Gov. Bryan Ok’s Controversial, $13 Million ‘Boutique’ Hotel Planned by Developer Who Faced 10 Years in Prison for Helping Defraud V.I. Government

Business Published On March 02, 2020 03:42 AM
Robert Moore | March 02, 2020 03:42:59 AM

Rendering of proposed hotel By V.I. LEGISLATURE

Pleading guilty in a scheme to rig competitive bids and defraud the government of the Virgin Islands apparently is not a deal-breaker when you come to the table with big, splashy hotel plans and a promise to spend millions of dollars in economic development.

Gov. Albert Bryan and the Senate gave the green light for a developer who pled guilty to his part in a bid-rigging scam to move forward with plans for a $13 million “boutique” hotel in Estate Bakkeroe on St. Thomas. Deep in the list of 13 bills acted on by Mr. Bryan last week was Bill No. 33-0259, which quietly grants Isolara  Morningstar LLC, a Virgin Islands company, zoning approval to turn a 15-room rental house shattered by hurricanes Irma and Maria into an “upscale,” 32-room hotel in the picturesque hills of Bakkeroe on the south side of St. Thomas.

The Consortium recently reviewed a dozen corporations, zoning and other public records regarding the Isolara Morningstar development. Among other things, we found real estate developer Paul Sabers guides the proposed multimillion-dollar project. Mr. Sabers, along with Jonathan K. Sabers, are identified in various documents as the managing members and organizers of Isolara Morningstar LLC and MMS LLC, a second V.I. company involved in redeveloping the combined one-acre parcel.

In 2015, Virgin Islands Department of Justice charged Paul Sabers and three other men with conspiracy, embezzlement, grand larceny and other crimes related to a scheme to manipulate public auctions of tax delinquent properties. Two years later, Mr. Sabers pleaded guilty to reduced civil charges, and paid a $500,000 fine imposed under the Criminally Influenced and Corrupt Organizations (CICO) statute. He received a suspended jail sentence of 90 days, supervised probation for a year and 100 hours of community service. As part of the plea agreement, Mr. Sabers also agreed to refrain from “personally participating or associating with any real estate agent, broker or other person for purposes of participating in any property auction” conducted by the V.I. government.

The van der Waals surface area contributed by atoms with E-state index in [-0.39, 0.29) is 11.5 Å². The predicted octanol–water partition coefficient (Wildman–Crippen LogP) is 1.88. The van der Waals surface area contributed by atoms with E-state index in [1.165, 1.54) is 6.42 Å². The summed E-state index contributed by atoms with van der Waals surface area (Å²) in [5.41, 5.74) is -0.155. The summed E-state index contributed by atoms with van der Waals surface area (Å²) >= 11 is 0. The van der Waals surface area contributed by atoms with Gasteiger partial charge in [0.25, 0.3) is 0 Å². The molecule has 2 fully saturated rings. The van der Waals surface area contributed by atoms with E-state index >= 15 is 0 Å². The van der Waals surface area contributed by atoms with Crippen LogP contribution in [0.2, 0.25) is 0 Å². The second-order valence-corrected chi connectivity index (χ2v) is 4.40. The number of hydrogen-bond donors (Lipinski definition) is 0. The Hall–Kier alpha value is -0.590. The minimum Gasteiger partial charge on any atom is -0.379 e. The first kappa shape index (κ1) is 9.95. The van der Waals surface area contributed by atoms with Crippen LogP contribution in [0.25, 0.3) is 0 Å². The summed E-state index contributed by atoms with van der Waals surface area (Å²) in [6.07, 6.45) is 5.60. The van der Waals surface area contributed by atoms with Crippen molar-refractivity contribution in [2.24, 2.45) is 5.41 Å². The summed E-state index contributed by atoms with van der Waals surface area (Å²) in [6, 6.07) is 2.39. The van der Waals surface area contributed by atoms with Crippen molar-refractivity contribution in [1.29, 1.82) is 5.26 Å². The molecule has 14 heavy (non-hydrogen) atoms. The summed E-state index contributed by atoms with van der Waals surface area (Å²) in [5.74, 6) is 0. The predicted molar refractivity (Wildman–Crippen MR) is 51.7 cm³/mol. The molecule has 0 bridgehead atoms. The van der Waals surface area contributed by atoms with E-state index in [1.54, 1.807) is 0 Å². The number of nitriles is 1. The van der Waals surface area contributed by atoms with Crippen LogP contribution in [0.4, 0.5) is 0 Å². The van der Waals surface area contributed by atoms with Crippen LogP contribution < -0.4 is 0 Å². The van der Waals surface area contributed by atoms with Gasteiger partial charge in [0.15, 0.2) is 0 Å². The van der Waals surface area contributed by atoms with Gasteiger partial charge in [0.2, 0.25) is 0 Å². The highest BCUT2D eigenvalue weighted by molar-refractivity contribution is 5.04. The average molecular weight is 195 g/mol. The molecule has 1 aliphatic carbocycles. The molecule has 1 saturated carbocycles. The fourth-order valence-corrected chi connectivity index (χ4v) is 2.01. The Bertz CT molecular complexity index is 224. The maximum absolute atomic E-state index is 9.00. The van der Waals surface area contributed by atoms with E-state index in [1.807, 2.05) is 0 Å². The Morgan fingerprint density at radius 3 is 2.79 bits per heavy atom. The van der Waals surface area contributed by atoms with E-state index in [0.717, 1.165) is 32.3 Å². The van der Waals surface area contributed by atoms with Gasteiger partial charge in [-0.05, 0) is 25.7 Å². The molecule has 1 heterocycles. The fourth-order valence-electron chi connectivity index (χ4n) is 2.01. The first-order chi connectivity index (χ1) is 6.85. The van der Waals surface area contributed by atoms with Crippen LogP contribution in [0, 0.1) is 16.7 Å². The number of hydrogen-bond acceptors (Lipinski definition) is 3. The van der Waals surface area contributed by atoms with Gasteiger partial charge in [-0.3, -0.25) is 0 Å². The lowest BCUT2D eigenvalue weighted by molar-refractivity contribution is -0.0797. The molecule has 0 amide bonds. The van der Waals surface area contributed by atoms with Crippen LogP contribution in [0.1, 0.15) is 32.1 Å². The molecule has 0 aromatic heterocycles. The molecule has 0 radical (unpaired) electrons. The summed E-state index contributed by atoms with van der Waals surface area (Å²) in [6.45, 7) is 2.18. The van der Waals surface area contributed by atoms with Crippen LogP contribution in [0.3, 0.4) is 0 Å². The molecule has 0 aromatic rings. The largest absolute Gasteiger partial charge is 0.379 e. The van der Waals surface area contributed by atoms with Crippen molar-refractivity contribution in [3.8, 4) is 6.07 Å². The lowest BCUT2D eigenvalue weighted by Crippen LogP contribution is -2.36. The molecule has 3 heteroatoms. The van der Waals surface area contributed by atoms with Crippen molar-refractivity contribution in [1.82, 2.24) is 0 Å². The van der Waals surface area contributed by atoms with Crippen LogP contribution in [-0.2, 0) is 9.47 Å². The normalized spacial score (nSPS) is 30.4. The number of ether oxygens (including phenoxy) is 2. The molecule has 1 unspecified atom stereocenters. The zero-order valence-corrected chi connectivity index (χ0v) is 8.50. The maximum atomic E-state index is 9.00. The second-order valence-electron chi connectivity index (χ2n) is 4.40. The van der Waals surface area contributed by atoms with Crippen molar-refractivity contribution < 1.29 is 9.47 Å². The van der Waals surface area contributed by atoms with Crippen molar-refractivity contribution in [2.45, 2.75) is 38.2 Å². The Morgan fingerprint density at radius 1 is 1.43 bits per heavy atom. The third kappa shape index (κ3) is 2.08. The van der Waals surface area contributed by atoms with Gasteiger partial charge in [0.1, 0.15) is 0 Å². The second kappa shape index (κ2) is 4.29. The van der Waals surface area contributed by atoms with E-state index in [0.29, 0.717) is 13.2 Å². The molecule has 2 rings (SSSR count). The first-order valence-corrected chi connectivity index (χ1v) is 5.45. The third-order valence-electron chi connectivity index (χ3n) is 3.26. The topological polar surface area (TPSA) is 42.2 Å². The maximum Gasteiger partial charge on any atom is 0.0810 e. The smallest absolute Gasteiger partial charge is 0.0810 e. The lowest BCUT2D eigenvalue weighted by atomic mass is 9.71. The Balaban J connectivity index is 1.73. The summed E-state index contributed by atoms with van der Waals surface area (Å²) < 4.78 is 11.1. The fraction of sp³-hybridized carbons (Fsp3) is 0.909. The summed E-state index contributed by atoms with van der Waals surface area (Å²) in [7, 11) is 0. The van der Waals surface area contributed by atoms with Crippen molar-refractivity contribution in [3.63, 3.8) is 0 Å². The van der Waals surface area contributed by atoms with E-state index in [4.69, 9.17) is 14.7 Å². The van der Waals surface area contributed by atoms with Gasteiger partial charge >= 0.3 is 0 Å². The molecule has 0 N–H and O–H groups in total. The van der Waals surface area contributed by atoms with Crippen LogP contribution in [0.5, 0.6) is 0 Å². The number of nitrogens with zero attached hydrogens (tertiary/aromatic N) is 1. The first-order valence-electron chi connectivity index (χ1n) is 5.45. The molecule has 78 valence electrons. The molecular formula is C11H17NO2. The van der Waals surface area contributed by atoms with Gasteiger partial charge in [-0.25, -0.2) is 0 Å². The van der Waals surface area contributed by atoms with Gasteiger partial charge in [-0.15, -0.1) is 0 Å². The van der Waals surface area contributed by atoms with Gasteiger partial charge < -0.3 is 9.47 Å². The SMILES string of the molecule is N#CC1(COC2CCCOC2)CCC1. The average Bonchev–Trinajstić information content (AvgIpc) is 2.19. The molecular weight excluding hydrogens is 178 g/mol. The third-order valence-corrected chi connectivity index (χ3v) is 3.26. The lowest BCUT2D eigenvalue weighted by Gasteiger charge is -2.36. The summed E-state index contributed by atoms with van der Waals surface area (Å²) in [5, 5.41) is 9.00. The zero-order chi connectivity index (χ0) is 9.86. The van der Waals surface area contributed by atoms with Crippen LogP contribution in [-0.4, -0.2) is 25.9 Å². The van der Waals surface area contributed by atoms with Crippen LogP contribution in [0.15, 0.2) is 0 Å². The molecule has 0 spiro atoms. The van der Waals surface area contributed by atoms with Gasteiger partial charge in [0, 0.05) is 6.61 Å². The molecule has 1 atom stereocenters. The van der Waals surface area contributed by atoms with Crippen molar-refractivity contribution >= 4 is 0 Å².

The Isolara Morningstar project, if completed, would be among the first new hotels on St. Thomas in recent years. The use variance approved by V.I. officials allows two parcels in Estate Bakkeroe to be used for the hotel, a restaurant and pool bar. According to the company’s lobbyist, former Sen. Roosevelt David, the hotel will bring dozens of jobs and an economic shot-in-the-arm to St. Thomas.

But nearby Bakkeroa residents are not pleased with the notion of another hotel, restaurant, pool, bar and, possibly, an in-house laundry in the neighborhood that already hosts the Frenchman’s Reef and new sister resort, Noni Beach. Both resorts are expected to open in 2020. 

In October, 27 property owners in the immediate vicinity of the Isolara Morningstar land voiced opposition, in person or in writing, at the Department of Planning and Natural Resources hearing on the rezoning request.  Opponents to the project said the hotel would devalue nearby homes by bringing trash, health and safety concerns, late-night traffic and bars, and a permanent change to the character of the tight-knit community.

Wilbur K. Callender, a 34-year-resident of Bakkeroe, claimed the property had been used as a multi-unit rental, despite the property’s low-density R1 Zoning. In a letter to Senate President Novelle Francis, Mr. Callender said rezoning the property for a 30-room hotel would be a “slap to the face of Bakkeroe homeowners, and Virgin Islanders in general.”